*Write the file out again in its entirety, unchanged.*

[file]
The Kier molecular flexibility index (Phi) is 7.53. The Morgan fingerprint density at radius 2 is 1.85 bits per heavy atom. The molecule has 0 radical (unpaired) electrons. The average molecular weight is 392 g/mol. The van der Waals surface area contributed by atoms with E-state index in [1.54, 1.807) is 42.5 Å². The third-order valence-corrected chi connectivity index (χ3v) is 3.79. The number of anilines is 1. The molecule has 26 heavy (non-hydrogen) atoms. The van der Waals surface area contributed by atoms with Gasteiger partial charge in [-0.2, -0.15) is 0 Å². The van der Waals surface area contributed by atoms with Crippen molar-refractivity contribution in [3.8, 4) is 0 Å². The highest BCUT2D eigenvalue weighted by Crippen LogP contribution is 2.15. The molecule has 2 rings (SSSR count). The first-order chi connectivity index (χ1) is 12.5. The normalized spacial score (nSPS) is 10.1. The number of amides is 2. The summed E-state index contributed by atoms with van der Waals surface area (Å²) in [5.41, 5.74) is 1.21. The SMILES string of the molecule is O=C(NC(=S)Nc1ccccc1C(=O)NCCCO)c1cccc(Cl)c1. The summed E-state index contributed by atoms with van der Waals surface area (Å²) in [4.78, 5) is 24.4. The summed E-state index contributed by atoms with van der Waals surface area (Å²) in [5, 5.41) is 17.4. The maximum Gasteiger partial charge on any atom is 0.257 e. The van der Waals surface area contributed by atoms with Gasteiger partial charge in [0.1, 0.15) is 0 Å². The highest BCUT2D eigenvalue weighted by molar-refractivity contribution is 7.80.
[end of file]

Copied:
The Kier molecular flexibility index (Phi) is 7.53. The Morgan fingerprint density at radius 2 is 1.85 bits per heavy atom. The molecule has 0 radical (unpaired) electrons. The average molecular weight is 392 g/mol. The van der Waals surface area contributed by atoms with E-state index in [1.54, 1.807) is 42.5 Å². The third-order valence-corrected chi connectivity index (χ3v) is 3.79. The number of anilines is 1. The molecule has 26 heavy (non-hydrogen) atoms. The van der Waals surface area contributed by atoms with Gasteiger partial charge in [-0.2, -0.15) is 0 Å². The van der Waals surface area contributed by atoms with Crippen molar-refractivity contribution in [3.8, 4) is 0 Å². The highest BCUT2D eigenvalue weighted by Crippen LogP contribution is 2.15. The molecule has 2 rings (SSSR count). The first-order chi connectivity index (χ1) is 12.5. The normalized spacial score (nSPS) is 10.1. The number of amides is 2. The summed E-state index contributed by atoms with van der Waals surface area (Å²) in [5.41, 5.74) is 1.21. The SMILES string of the molecule is O=C(NC(=S)Nc1ccccc1C(=O)NCCCO)c1cccc(Cl)c1. The summed E-state index contributed by atoms with van der Waals surface area (Å²) in [4.78, 5) is 24.4. The summed E-state index contributed by atoms with van der Waals surface area (Å²) in [5, 5.41) is 17.4. The maximum Gasteiger partial charge on any atom is 0.257 e. The van der Waals surface area contributed by atoms with Gasteiger partial charge in [0.1, 0.15) is 0 Å². The highest BCUT2D eigenvalue weighted by molar-refractivity contribution is 7.80.